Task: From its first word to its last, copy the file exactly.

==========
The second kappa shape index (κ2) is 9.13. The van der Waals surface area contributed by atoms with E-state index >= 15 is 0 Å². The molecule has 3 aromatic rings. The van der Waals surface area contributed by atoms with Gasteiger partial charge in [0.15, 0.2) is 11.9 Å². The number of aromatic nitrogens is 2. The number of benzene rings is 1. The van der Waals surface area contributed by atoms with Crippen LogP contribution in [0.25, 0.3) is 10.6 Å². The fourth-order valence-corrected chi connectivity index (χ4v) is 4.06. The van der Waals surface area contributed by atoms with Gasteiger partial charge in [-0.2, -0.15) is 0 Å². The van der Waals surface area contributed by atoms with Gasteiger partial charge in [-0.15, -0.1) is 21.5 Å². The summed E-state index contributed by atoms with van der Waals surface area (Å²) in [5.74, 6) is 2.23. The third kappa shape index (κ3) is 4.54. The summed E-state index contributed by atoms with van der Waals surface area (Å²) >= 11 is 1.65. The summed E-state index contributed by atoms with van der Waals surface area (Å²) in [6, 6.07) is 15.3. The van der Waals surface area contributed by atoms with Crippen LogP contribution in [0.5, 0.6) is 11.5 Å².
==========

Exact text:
The second kappa shape index (κ2) is 9.13. The van der Waals surface area contributed by atoms with E-state index >= 15 is 0 Å². The molecule has 3 aromatic rings. The van der Waals surface area contributed by atoms with Gasteiger partial charge in [0.15, 0.2) is 11.9 Å². The number of aromatic nitrogens is 2. The number of benzene rings is 1. The van der Waals surface area contributed by atoms with Crippen LogP contribution in [0.25, 0.3) is 10.6 Å². The fourth-order valence-corrected chi connectivity index (χ4v) is 4.06. The van der Waals surface area contributed by atoms with Gasteiger partial charge in [-0.2, -0.15) is 0 Å². The van der Waals surface area contributed by atoms with Gasteiger partial charge in [-0.15, -0.1) is 21.5 Å². The summed E-state index contributed by atoms with van der Waals surface area (Å²) in [5.74, 6) is 2.23. The third kappa shape index (κ3) is 4.54. The summed E-state index contributed by atoms with van der Waals surface area (Å²) >= 11 is 1.65. The summed E-state index contributed by atoms with van der Waals surface area (Å²) in [6, 6.07) is 15.3. The van der Waals surface area contributed by atoms with Crippen LogP contribution in [0.5, 0.6) is 11.5 Å².